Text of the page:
Pod people: The thin line between insight and hearsay

Earlier this week, I critiqued an Associated Press story on the hullabaloo caused by a newspaper column in which a pastor’s wife referred to Southern Baptists as “the crazy old paranoid uncle of evangelical Christians.”

I closed that post by questioning the AP’s sourcing at the end of the story:

Here’s my journalistic question: If you were the editor, would you be comfortable with that source and the information provided? Or would you hold out for a more official source? In other words, would you consider this source credible on deadline?

The chunk of the story in question:

First Baptist member Larry Wilson said Bill Thomas was accused of “intolerable insubordination” by a staff committee and was told to submit a letter of resignation.

“To me, it sounds more like a termination or a forced resignation than a resignation,” said Wilson, who is also a Hopkins County magistrate.

Wilson said he believed Bill Thomas ran afoul of some church leadership before the column was published by supporting an openly gay church member. Wilson said Thomas was told to prevent the member from joining the choir, but Thomas declined to do so.

The church offered Thomas a severance package — contingent on him not making public statements about the details of his departure, Wilson said. According to church policy, staff terminations must be approved by the congregation, and church leaders wanted to avoid that step, Wilson said.

Wilson said he enjoyed reading Angela Thomas’ column.

“There were points in it that I thought were hilarious, it was funny, thought provoking,” he said. “Maybe we are Shiite Baptists.”

A bit of background for those who missed the original post: Both the assistant pastor and his wife declined to be interviewed. Meanwhile, the lead pastor told the AP that the column was not the cause of the assistant pastor’s departure. And the story cited a letter by the assistant pastor saying he had not resigned and had no intention of stepping down.

Confused yet?

My questions drew this response from Mollie, my fellow GetReligionista:

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In Kentucky, ‘Shiite Baptists’ and the crazy old uncle

Thou shalt not write an inflammatory newspaper column.

Hell, it seems, hath no fury like a community — or a congregation — scorned in print.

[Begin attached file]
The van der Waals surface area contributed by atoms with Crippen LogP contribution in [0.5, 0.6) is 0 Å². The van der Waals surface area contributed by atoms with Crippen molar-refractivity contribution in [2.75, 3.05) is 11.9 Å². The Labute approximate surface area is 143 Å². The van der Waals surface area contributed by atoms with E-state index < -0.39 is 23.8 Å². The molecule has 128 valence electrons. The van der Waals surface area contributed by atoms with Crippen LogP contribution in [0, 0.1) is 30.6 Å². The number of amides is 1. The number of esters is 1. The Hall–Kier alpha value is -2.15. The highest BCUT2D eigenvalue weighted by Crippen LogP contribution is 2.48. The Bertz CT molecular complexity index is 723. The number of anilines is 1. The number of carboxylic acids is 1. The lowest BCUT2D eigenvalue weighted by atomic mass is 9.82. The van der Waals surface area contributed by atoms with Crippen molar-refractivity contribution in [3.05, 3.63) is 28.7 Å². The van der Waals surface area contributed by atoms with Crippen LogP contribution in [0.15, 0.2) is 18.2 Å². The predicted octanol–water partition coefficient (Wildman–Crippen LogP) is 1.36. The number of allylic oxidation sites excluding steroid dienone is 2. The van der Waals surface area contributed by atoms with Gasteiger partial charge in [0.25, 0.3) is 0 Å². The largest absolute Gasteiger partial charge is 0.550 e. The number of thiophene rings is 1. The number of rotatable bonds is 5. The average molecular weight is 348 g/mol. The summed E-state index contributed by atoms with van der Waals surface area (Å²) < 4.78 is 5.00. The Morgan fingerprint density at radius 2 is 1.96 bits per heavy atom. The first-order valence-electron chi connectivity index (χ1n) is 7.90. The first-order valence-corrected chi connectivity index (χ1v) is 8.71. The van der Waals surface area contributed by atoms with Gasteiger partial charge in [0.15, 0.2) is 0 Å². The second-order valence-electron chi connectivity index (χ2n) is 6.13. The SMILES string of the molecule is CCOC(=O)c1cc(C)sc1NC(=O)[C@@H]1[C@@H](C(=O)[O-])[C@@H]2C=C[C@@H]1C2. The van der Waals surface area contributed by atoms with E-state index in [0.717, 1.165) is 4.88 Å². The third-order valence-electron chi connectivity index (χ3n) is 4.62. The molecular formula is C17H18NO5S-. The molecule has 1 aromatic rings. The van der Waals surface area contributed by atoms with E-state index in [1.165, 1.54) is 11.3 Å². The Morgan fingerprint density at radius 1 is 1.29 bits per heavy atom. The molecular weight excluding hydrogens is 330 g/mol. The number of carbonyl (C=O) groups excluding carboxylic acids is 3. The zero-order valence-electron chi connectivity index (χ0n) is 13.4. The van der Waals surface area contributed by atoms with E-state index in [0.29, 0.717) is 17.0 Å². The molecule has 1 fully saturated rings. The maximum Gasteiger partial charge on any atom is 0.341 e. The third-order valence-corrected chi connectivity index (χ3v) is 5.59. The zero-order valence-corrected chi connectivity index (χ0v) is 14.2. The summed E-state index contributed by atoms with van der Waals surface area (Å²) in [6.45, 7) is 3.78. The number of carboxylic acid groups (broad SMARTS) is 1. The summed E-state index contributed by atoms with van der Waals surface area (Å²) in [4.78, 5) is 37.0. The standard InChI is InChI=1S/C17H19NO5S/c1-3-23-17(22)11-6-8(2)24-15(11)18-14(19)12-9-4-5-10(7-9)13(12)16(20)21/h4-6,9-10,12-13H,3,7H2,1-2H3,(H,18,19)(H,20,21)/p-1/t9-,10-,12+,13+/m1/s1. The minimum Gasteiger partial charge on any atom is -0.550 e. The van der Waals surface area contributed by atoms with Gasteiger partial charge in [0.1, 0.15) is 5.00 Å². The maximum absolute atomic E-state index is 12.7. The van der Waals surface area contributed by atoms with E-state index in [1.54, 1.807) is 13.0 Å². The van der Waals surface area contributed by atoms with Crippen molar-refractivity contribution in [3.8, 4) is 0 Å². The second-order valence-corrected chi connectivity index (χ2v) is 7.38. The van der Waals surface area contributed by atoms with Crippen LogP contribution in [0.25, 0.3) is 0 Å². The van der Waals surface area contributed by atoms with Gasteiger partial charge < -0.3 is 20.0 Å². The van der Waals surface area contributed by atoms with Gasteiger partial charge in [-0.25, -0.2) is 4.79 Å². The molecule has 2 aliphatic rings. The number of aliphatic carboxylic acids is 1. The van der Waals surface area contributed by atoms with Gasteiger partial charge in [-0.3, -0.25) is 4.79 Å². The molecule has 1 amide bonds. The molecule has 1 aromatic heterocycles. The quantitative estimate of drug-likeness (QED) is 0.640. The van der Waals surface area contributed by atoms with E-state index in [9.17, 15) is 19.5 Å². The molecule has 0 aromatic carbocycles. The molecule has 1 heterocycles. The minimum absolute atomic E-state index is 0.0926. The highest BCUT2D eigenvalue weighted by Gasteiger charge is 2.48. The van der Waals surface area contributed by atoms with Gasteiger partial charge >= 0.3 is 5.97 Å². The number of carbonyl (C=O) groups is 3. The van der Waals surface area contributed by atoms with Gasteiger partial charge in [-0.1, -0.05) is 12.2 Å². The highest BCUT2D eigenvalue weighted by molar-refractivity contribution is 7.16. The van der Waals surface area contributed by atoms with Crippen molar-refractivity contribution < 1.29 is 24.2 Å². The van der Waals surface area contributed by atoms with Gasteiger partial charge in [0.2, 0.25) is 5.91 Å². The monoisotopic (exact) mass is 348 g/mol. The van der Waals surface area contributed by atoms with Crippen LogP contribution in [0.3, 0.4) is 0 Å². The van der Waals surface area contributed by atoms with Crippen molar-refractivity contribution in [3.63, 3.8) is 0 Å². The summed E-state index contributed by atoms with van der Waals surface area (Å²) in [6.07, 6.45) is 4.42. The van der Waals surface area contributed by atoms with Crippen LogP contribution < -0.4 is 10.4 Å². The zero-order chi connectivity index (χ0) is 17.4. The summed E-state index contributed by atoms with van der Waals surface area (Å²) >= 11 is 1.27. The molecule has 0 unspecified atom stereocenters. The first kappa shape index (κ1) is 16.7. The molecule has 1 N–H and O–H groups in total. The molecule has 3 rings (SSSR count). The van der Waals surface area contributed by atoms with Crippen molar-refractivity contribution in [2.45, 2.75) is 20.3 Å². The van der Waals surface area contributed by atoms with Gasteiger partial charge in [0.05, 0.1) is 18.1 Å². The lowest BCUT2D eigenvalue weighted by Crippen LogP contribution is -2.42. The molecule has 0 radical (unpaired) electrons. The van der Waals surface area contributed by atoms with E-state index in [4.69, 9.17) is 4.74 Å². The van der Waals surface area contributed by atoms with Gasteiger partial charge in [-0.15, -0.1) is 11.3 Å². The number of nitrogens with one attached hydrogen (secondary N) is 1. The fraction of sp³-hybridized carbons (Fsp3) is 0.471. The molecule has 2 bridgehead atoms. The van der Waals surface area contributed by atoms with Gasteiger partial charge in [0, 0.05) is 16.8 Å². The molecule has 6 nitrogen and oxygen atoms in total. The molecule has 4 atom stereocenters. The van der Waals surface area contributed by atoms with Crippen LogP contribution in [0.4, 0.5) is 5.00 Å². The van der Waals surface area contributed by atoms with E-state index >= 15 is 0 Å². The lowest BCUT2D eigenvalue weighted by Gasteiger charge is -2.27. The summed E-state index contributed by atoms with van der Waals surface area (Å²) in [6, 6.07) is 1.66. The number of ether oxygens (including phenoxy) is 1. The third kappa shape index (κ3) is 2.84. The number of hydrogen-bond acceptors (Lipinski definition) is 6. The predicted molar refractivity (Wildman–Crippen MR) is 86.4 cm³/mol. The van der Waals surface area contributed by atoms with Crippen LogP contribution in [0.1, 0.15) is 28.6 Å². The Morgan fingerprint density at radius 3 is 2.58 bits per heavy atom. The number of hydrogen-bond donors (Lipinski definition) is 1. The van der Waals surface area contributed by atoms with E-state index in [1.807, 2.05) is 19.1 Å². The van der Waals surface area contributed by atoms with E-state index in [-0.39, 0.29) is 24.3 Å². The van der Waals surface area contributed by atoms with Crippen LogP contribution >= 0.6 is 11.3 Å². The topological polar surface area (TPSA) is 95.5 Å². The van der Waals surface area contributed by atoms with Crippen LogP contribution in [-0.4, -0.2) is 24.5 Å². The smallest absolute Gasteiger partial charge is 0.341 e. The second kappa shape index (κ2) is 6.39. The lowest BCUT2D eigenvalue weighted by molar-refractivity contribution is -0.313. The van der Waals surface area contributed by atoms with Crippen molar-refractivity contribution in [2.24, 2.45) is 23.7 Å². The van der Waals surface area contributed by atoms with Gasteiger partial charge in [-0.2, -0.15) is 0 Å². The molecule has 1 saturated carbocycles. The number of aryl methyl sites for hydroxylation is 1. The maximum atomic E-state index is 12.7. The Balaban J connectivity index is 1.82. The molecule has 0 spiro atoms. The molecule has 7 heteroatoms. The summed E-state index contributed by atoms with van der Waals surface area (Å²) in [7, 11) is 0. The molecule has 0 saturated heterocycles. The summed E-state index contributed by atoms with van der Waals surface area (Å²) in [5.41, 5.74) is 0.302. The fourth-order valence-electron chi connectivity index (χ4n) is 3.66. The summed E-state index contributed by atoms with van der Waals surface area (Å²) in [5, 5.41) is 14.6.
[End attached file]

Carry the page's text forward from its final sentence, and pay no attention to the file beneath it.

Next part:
One of the favorite stories I wrote for The Associated Press during the 2004 presidential campaign involved the publisher of Republican George W. Bush’s hometown newspaper endorsing Democrat John Kerry:

CRAWFORD, Texas (AP) — Signs at the bank, the cafe and the Bottlinger Grain bins all declare Crawford – the proud home of the president’s ranch – as “Bush Country.”

So when the Lone Star Iconoclast, a tiny weekly that bills itself as Bush’s hometown paper, endorsed Democrat John Kerry, there was hell to pay.

Local businesses pulled their ads and banned the paper from their stores.

“We felt a little betrayed,” said Larry Nelson, manager of the Crawford Country Style, a downtown shop that sells “Luvya Dubya” trinkets and other Bush memorabilia.

Most folks in Crawford (pop. 705) wholeheartedly support the re-election of the man whose “Western White House” made their speck on the map famous. Eighty-two percent voted for President Bush in 2000.

The paper’s publisher, W. Leon Smith, said he never expected such a hostile response. He knew “a person or two might pull an ad, that we might lose a subscriber or two.”

“But this has turned a little more vicious,” said Smith, 51, wearing a decade-old knit tie and ink pens in his white shirt pocket.

I thought of that story when I came across an AP report today about a Southern Baptist church seeking an assistant pastor’s ouster.

The pastor’s apparent offense? His wife wrote a less-than-flattering “humor column” about Southern Baptists.

The top of the AP story:

LOUISVILLE, Ky. (AP) — A newspaper column lampooning Southern Baptists, calling the group “the crazy old paranoid uncle of evangelical Christians,” is causing quite a stir in a Kentucky city and put a pastor’s job in jeopardy.

The column was written by Angela Thomas, the wife of Bill Thomas, an assistant pastor at the First Baptist Church in Madisonville. Her column was done in response to the Southern Baptist Convention’s opposition to a new Boy Scouts of America policy that welcomes gay members.

“Sexuality doesn’t come up and isn’t relative to typical scouting activities but now, thanks to Southern Baptists, the parents of little innocent scouts everywhere are having to have The Talk,” she wrote June 19 in The Madisonville Messenger. She writes a weekly humor column for the community paper, which publishes daily.

Later, the story notes:
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Painful silences in CBS chat on same-sex marriage rulings

OK, follow me carefully here, because it is especially interesting who passed the following item news along.

I read quite a few Catholic blogs, and follow the headlines at New Advent, but I had never heard of the self-proclaimed conservative Catholic blogger/geek who uses “Da Tech Guy” as his cyber-persona. However, this particular blogger recently offered up an interesting analysis of a not-so-shining moment in the long, distinguished career of reporter/anchor Bob Schieffer at CBS News.